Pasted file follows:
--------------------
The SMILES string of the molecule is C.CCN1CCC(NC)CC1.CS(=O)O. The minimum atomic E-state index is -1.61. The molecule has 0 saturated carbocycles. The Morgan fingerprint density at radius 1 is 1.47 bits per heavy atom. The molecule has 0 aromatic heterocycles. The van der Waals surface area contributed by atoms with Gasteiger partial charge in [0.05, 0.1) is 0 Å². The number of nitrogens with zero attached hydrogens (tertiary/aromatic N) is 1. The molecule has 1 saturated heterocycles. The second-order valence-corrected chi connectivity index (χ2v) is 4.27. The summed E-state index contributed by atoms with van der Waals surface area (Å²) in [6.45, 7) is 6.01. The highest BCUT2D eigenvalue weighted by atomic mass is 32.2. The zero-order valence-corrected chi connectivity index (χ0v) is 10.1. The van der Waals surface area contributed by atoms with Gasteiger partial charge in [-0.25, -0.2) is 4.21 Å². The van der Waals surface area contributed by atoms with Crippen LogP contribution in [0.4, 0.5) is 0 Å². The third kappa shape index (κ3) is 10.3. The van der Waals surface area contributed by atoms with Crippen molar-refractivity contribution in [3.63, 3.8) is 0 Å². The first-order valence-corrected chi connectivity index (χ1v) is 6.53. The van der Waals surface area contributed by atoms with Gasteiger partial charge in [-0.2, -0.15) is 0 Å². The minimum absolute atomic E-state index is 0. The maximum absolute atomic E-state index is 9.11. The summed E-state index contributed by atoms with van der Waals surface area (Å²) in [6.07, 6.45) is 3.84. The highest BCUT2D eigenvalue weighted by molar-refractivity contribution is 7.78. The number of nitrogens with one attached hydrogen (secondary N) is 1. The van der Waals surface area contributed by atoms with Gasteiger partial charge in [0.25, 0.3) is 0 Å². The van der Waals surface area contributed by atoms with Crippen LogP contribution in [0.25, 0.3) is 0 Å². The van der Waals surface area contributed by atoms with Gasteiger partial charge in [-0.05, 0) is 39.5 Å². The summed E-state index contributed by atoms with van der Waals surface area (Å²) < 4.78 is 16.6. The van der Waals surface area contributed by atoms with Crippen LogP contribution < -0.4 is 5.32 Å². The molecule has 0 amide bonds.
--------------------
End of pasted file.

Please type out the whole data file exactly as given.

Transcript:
The SMILES string of the molecule is C.CCN1CCC(NC)CC1.CS(=O)O. The minimum atomic E-state index is -1.61. The molecule has 0 saturated carbocycles. The Morgan fingerprint density at radius 1 is 1.47 bits per heavy atom. The molecule has 0 aromatic heterocycles. The van der Waals surface area contributed by atoms with Gasteiger partial charge in [0.05, 0.1) is 0 Å². The number of nitrogens with zero attached hydrogens (tertiary/aromatic N) is 1. The molecule has 1 saturated heterocycles. The second-order valence-corrected chi connectivity index (χ2v) is 4.27. The summed E-state index contributed by atoms with van der Waals surface area (Å²) in [6.45, 7) is 6.01. The highest BCUT2D eigenvalue weighted by atomic mass is 32.2. The zero-order valence-corrected chi connectivity index (χ0v) is 10.1. The van der Waals surface area contributed by atoms with Gasteiger partial charge in [-0.25, -0.2) is 4.21 Å². The van der Waals surface area contributed by atoms with Crippen LogP contribution in [0.4, 0.5) is 0 Å². The third kappa shape index (κ3) is 10.3. The van der Waals surface area contributed by atoms with Crippen molar-refractivity contribution in [3.63, 3.8) is 0 Å². The first-order valence-corrected chi connectivity index (χ1v) is 6.53. The van der Waals surface area contributed by atoms with Gasteiger partial charge in [-0.2, -0.15) is 0 Å². The minimum absolute atomic E-state index is 0. The maximum absolute atomic E-state index is 9.11. The summed E-state index contributed by atoms with van der Waals surface area (Å²) in [6.07, 6.45) is 3.84. The highest BCUT2D eigenvalue weighted by molar-refractivity contribution is 7.78. The number of nitrogens with one attached hydrogen (secondary N) is 1. The van der Waals surface area contributed by atoms with Gasteiger partial charge in [0.25, 0.3) is 0 Å². The van der Waals surface area contributed by atoms with Crippen LogP contribution in [0.25, 0.3) is 0 Å². The van der Waals surface area contributed by atoms with Gasteiger partial charge in [-0.05, 0) is 39.5 Å². The summed E-state index contributed by atoms with van der Waals surface area (Å²) < 4.78 is 16.6. The van der Waals surface area contributed by atoms with Crippen LogP contribution < -0.4 is 5.32 Å². The molecule has 0 amide bonds.